Upon first reading the opening page to Camoflauged Citizen, I am immediately reminded of James Hamblin’s, How to Talk to Strangers, because that seems to be the very wall CJ intends to break down while in his site. The audience targeted for this site is very general. Reading this blog would be like getting to know someone, because as a reader, you can’t really guess what CJ might be post about next- your allegiance as a reader is to the content producer first, and the content second. It is evident from his posts that he is aware of this relationship, and as far as marketability goes, it would be all about promoting himself and his unique qualities. But that’s the cool thing about the internet. A tiny space of the web, even a space that has a defined publisher-audience relationship can be incredibly dynamic. While CJ has created a space for his own personal musing and perspectives, it has the potential to host a community of people who view socializing the same was as CJ, even if they aren’t as interested in the direct content. As someone who only purchases used items (99% of the time, anyways) when I need them, the iPhone 7 post was something that obviously didn’t correspond with me, but I was still tempted to comment and be part of the conversation from a zero waste standpoint. This accessibility is one of the best “marketing” things CJ has done for the site, if I must talk in the language of business.
The content on the CC is thorough, and well written. As mentioned, the broad nature of this blog has the potential to confuse readers, but the posts are labelled clearly, and they cut straight to the point- something that is necessary if I’m going to engage with unpredictable content. The topics are interesting, and they go from a detailed focus, outwards, to a general statement, which any anthropologist/sociologist will tell you, is a great way to structure content when you’re using real life examples to talk about large overarching social themes. As a writer and a student, I’ve always found the topic of “publishing” very interesting, because (as mentioned 1000000000 in this class) now a days, anyone can publish on anything they want. My blog is old school, a sell out. I have given it a clear purpose and direction, whereas the CC is publishing for the sake of publishing and using the idea of “publics” to express his personal thoughts and opinions. I feel like Micheal Warner or Audrey Watters are just waiting to jump in here.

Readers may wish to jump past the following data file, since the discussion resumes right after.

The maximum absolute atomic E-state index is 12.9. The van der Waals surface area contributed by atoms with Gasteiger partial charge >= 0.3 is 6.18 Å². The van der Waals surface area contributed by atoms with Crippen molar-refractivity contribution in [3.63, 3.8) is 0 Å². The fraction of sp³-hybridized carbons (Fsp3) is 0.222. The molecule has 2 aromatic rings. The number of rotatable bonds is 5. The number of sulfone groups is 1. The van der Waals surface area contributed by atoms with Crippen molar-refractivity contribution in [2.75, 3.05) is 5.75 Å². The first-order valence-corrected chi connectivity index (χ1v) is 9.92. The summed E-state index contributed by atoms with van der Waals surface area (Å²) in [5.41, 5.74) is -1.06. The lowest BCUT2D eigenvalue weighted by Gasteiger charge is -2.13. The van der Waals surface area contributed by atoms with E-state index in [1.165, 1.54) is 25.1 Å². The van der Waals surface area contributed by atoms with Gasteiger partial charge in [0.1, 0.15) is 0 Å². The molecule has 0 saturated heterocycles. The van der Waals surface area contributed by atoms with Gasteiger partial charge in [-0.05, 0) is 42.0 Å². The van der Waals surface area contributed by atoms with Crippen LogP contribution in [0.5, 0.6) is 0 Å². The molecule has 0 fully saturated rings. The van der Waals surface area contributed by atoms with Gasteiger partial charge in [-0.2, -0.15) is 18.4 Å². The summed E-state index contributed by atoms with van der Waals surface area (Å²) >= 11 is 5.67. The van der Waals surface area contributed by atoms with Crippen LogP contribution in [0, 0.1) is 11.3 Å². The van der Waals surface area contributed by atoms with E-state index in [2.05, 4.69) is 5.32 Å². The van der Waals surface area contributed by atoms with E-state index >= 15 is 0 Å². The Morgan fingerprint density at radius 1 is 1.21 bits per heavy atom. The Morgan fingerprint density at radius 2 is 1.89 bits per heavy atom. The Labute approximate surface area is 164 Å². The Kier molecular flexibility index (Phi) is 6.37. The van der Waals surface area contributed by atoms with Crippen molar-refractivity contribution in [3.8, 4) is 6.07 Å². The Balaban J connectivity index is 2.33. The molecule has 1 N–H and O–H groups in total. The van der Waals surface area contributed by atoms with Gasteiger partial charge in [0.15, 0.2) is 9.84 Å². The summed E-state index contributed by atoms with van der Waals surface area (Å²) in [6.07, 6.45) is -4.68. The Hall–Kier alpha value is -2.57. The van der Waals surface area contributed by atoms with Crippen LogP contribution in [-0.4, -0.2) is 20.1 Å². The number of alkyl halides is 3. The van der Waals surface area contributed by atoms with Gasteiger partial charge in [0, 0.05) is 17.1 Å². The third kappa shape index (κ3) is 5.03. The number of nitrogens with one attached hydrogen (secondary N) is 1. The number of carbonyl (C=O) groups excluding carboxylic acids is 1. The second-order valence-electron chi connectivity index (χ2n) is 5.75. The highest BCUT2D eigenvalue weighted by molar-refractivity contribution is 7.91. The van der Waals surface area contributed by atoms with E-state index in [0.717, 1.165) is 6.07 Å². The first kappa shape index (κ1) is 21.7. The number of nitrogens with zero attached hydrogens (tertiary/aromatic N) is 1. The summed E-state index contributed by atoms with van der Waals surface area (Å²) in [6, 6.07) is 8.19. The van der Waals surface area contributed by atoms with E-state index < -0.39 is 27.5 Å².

As far as design goes, I’m not an overly picky reader, but there were some things I noticed. I found the line length of the posts to be a little long and difficult to track. Additionally, the opening page still has “Slider Post 1/2” on the images, which quickly gives away that this is a student/workshop blog. However, that is really the only tell that this is a new blog. The opening page does a great job of immediately explaining the site and addressing the readers expectations, and the structure of the blogs (being lined one over the other) makes it easy for the reader to just keep reading the site’s content, rather than having to go and dig it up. I think the site could potentially benefit from using more pictures, but with a focus on the written content, they’re not necessary. The could, however, be used to liven up posts. Even something like a feature image that stays present when you click on a post would be good.
It was a pleasure checking out this site, and I look forward to reading more!
And yes, in case you’re wondering, I still haven’t figured out how to take a screen shot with my laptop. Bite me.
All the best,
The Dirt Mouth